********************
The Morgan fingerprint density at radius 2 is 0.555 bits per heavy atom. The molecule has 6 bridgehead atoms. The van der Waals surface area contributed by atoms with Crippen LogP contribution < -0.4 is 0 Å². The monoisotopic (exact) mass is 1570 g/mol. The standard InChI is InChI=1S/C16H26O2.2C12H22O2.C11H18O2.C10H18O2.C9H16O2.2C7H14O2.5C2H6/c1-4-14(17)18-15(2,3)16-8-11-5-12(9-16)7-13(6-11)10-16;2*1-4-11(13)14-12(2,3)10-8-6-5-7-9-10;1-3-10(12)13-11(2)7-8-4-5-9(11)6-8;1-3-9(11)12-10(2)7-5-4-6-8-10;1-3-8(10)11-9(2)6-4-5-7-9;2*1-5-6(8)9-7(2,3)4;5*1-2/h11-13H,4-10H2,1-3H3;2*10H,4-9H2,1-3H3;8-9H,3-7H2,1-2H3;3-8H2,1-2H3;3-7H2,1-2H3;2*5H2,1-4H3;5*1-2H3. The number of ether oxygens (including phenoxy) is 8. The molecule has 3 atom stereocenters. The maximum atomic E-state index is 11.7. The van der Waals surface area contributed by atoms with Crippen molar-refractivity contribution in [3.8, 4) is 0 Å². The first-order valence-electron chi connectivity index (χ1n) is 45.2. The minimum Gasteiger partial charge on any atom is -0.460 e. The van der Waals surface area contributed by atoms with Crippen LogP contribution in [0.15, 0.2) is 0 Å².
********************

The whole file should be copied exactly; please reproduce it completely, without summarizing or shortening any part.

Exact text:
The Morgan fingerprint density at radius 2 is 0.555 bits per heavy atom. The molecule has 6 bridgehead atoms. The van der Waals surface area contributed by atoms with Crippen LogP contribution < -0.4 is 0 Å². The monoisotopic (exact) mass is 1570 g/mol. The standard InChI is InChI=1S/C16H26O2.2C12H22O2.C11H18O2.C10H18O2.C9H16O2.2C7H14O2.5C2H6/c1-4-14(17)18-15(2,3)16-8-11-5-12(9-16)7-13(6-11)10-16;2*1-4-11(13)14-12(2,3)10-8-6-5-7-9-10;1-3-10(12)13-11(2)7-8-4-5-9(11)6-8;1-3-9(11)12-10(2)7-5-4-6-8-10;1-3-8(10)11-9(2)6-4-5-7-9;2*1-5-6(8)9-7(2,3)4;5*1-2/h11-13H,4-10H2,1-3H3;2*10H,4-9H2,1-3H3;8-9H,3-7H2,1-2H3;3-8H2,1-2H3;3-7H2,1-2H3;2*5H2,1-4H3;5*1-2H3. The number of ether oxygens (including phenoxy) is 8. The molecule has 3 atom stereocenters. The maximum atomic E-state index is 11.7. The van der Waals surface area contributed by atoms with Crippen molar-refractivity contribution in [3.8, 4) is 0 Å². The first-order valence-electron chi connectivity index (χ1n) is 45.2. The minimum Gasteiger partial charge on any atom is -0.460 e. The van der Waals surface area contributed by atoms with Crippen LogP contribution in [0.15, 0.2) is 0 Å².